I appreciate our military – I really do. Anyone who serves is doing an honorable thing defending our freedoms and making the world a better place to live in for all. I remember once trying to become a part of that dream.
When I was in high school, I had given a lot of thought to serving in the armed forces, and the branch that really got my curiosity was the Navy. I think the Navy is the neatest branch that exists – mainly because of the variety of vessels they serve on. I dreamed of someday serving on an aircraft carrier. That was ever since the days of watching the movie The Final Countdown, which featured the USS Nimitz. Aircraft carriers are basically (as I found on a poster) 90,000 tons of democracy, and how cool is that!
I took the ASVAB test when I was in high school, and scored a 91, which really tickled my recruiter pink. He said I could basically sign up for any job I wanted, so the top paying job at the time was a Tactical Nuclear Engineer – a 6-year enlistment with a re-sign up bonus of $300,000 – this was in 1984, mind you. I also remember, as I was thinking about it, going to an arcade one day, and as I was playing pinball (yes, they still had them in those days), a couple of fine Marines came up to my machine and asked if I had thought about signing up for the military. I told them “Yes sir, I have.”, and they then asked “Do you know what branch you’re signing up for?”. I said “Yes sir, I have.”. They were a bit deflated when I informed them of my intention of joining the Navy. Oh, don’t get me wrong. I have a HUGE respect for the Marine Corps – they are a kick-butt bunch of men & women, but the Navy just seemed more my interest, so that’s what I went for.
After I graduated high school, I signed up at the recruiter’s office, and got my orders to get on the bus to take the five-hour ride to Butte, MT to take the physical. I was stoked! I was going to be part of the American dream – to serve our country in a branch that I really liked. I got to Butte, and was put up in a nice hotel room for the night. The next morning, I got up, had breakfast, and then went for my physical. I made it all the way through the testing, and then got to the vision part – I was told I had Alternating Exotropia, and was therefore disqualified from serving in the Navy. I was then told thanks for being interested, and then took the five-hour bus ride back to Billings.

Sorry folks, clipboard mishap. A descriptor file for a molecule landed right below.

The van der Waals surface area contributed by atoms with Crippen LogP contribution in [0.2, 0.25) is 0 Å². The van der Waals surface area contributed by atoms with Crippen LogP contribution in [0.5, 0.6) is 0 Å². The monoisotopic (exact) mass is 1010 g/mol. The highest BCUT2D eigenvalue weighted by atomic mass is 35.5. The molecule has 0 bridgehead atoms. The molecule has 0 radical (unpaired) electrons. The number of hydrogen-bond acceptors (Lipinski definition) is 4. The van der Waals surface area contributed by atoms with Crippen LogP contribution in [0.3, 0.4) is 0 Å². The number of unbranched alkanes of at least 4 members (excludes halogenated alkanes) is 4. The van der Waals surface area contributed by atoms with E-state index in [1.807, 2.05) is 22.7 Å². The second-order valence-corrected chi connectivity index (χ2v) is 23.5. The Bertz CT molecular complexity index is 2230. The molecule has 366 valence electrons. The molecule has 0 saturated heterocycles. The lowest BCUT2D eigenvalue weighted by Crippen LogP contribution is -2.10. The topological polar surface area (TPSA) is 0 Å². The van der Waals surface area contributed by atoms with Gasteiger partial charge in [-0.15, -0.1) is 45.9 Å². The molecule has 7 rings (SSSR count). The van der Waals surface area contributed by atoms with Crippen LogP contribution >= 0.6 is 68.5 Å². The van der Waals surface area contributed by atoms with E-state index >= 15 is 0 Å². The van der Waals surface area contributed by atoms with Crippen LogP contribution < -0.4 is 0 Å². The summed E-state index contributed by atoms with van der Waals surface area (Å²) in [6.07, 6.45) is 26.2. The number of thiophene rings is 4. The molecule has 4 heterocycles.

Needless to say, I was deflated. Here my dream was – shattered before my very eyes. To elaborate, Alternating Exotropia is almost the reverse of cross-eyed. Your eyes see fine, but where most people’s vision comes together in a single picture and you can see true 3D – well, that doesn’t work for me. Magic Eye puzzles are a bad idea for a gift, and I don’t enjoy 3D movies as much as other people do (although when I went to see Tron Legacy, that’s is all they were showing it in). I still enjoyed the movie, but didn’t get the immersive effect I had paid for.
Now, I don’t really blame the government for giving me the 4F – they were just making sure that the people they took in could do everything they were asked to. I was willing to, but I guess my vision didn’t align with theirs – no pun intended. I still have a lot of respect for the Navy and all they do. I just wished I could have been a part of it.